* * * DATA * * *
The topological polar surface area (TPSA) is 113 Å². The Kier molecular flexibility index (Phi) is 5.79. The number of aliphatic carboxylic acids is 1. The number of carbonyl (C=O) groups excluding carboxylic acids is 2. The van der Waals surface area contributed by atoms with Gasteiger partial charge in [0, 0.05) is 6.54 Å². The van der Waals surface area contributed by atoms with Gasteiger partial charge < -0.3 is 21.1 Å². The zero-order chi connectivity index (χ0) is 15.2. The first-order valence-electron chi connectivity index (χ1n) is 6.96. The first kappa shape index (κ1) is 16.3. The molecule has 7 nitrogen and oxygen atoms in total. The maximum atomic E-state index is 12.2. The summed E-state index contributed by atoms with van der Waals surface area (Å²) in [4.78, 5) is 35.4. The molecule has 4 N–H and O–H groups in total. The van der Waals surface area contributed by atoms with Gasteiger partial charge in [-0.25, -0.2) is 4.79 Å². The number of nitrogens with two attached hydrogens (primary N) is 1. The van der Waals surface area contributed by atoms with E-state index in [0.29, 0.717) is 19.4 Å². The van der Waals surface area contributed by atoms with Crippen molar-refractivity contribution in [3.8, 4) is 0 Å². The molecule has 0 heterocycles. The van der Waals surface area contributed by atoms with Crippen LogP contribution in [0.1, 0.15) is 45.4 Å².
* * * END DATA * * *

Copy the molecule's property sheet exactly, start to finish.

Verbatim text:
The topological polar surface area (TPSA) is 113 Å². The Kier molecular flexibility index (Phi) is 5.79. The number of aliphatic carboxylic acids is 1. The number of carbonyl (C=O) groups excluding carboxylic acids is 2. The van der Waals surface area contributed by atoms with Gasteiger partial charge in [0, 0.05) is 6.54 Å². The van der Waals surface area contributed by atoms with Gasteiger partial charge < -0.3 is 21.1 Å². The zero-order chi connectivity index (χ0) is 15.2. The first-order valence-electron chi connectivity index (χ1n) is 6.96. The first kappa shape index (κ1) is 16.3. The molecule has 7 nitrogen and oxygen atoms in total. The maximum atomic E-state index is 12.2. The summed E-state index contributed by atoms with van der Waals surface area (Å²) in [4.78, 5) is 35.4. The molecule has 4 N–H and O–H groups in total. The van der Waals surface area contributed by atoms with Gasteiger partial charge in [-0.25, -0.2) is 4.79 Å². The number of nitrogens with two attached hydrogens (primary N) is 1. The van der Waals surface area contributed by atoms with E-state index in [0.29, 0.717) is 19.4 Å². The van der Waals surface area contributed by atoms with Crippen molar-refractivity contribution in [3.8, 4) is 0 Å². The molecule has 0 heterocycles. The van der Waals surface area contributed by atoms with Crippen LogP contribution in [0.1, 0.15) is 45.4 Å².